Tuesday, August 4, 2015

A Little Catch Up and Some Storytelling Knowledge!

It's been over a year since my last post.  Holy crap.  A lot has happened— too much to catch up on.  My character's been tested, the depth of my passions, and the integrity of my convictions... but I've been quietly moving forward with learning as much as I can about this wonderful craft.

A few quick highlights since my last entry:
I DP'd a feature film, which ended up being a live-and-learn experience.  It brought me closer to a few crew members, but ultimately left a sour taste in my mouth for inexperienced microbudget productions.  Never again, lads and lasses!

I've been editing a feature documentary that's hopefully seeing picture lock soon.  It's been a fantastic learning experience and has really taken my comprehension of storytelling and structure to a whole new level. 

Final Draft's been open quite a bit for me— writing a few shorts and a new feature.  The feature is currently in exploration mode, where I'm just putting pen to paper and seeing what comes out.  So far, I'm feeling good about it.  It's kind of a darker family comedy and could be an interesting piece.

I've been reading quite a bit.  Biographies, philosophy books, potential stories to adapt to screenplays... it's been keeping the creative juices flowing.  I'm currently reading Zen and the Art of Motorcycle Maintenance which has me thinking quite a bit... and leaves me wanting to go on a cross country motorcycle trip.

Earlier in the year I directed a short film with two fantastic actors.  It's been completely finished aside from an ADR session that's set to happen in November, so I believe we'll be sending it off to festivals once that's completed.  It was honestly the best directing experience I've had to date and has really made me appreciate what good actors can bring to the table.

Other than that, there are quite a few interesting things on the horizon for me.  As they get closer to being a reality, I'll share them, but they're certainly exciting to say the least.

SO the whole reason I logged back in here was to share with you this fantastic list of storytelling tidbits compiled by Chuck Wendig, who's a fantastic resource on the craft of storytelling.  He put together 101 tips for writing a story.  I suggest you read the full list: 100 Random Storytelling Thoughts And Tips... but I plucked a few of my favorites and wanted to talk about them a little bit.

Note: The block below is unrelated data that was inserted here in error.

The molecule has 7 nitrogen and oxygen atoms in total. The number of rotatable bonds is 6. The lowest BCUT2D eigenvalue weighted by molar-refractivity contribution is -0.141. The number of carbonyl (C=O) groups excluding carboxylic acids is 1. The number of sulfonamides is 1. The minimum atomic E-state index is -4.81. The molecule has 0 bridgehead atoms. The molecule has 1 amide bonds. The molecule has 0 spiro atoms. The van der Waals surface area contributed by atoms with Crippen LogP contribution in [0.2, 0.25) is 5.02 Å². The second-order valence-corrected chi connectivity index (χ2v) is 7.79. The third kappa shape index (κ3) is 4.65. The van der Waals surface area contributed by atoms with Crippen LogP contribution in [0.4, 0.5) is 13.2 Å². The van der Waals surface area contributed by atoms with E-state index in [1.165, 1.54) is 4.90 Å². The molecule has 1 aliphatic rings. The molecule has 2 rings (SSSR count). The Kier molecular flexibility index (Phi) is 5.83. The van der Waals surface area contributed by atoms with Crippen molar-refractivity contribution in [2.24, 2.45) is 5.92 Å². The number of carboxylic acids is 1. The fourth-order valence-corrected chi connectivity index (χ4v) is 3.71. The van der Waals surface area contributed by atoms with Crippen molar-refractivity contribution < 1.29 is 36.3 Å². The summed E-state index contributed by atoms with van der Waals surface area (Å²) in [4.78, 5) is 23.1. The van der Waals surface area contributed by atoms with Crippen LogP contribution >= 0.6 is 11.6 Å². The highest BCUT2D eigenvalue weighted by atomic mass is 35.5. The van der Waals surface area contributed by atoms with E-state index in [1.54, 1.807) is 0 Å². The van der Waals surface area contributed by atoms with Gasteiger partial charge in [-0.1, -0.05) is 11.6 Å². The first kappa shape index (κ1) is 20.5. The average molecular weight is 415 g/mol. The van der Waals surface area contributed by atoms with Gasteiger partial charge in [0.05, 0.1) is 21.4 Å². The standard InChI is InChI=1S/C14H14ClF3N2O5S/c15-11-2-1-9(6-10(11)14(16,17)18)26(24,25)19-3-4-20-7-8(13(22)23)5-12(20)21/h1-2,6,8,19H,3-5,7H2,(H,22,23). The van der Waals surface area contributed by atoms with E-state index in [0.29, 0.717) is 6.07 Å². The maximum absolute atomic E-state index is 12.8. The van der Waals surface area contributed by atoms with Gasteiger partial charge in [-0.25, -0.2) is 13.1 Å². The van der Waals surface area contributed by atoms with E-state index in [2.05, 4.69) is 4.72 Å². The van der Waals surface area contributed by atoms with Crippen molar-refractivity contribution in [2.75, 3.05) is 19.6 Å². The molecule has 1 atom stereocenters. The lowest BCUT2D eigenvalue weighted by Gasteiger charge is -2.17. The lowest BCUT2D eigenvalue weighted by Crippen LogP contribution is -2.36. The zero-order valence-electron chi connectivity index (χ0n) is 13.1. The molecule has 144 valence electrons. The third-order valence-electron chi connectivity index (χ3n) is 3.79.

1. If you’re bored, we’re bored.
This is my modus operandi when it comes to editing, and more and more in my writing as well.  Keep your sense keen and don't ignore the fact that you're not feeling it.  On the other end of the stick, don't let that talk you out of finishing your piece either.  Thick skin and momentum will keep the ship moving forward.

9. One of your greatest skills is misdirection. You seed the truth of the magic trick early on in the story. Then you convince the reader that the truth isn’t the truth at all — until the time comes to reveal. And okay yes fine sometimes you are a Druid summoning swamp-elves out of the murk. Sometimes writing is sacrifice, not magic trick. Sometimes it’s all of those things.This one felt like just a fantastic reminder of a powerful device in your toolkit.  Setting a scene is often difficult enough, but then going a step further and realizing that the scene has too much information and gives away a potential mechanism to illicit emotion.  Stay sharp and keep that misdirection in mind.

12. Love, hate, jealousy, life, death, betrayal, lies, revenge: these are the widgets, levers and flywheels that keep the story running, and that keep us coming back. Lubricate the gears with blood and tears.I love the idea of blood or tears being the stakes.  It's such a primal way to work.

20. Pretend while writing that your job isn’t to tell a story but it’s to manipulate and emotionally injure the audience. Because that actually kinda is your job. You monster.I'm a people pleaser.  It's hard to break that cycle when writing.  I have to remind myself constantly to be crueler to my characters, and in turn toward the audience.  A cringe is a good thing.  It means that paper thin vale of your story is being upheld and the audience is feeling the emotion and engaged.  I just finished reading Mel Brooks' biography— the dude got away with every taboo thing he could think up.  He did it to shock people.  It got a rise out of them.  It made them squirm in their seat.  Then he'd turn it on its head and make you feel okay about it.  Something tells me that type of thing wouldn't fly as easily today, but go for the jugular and shed a little blood.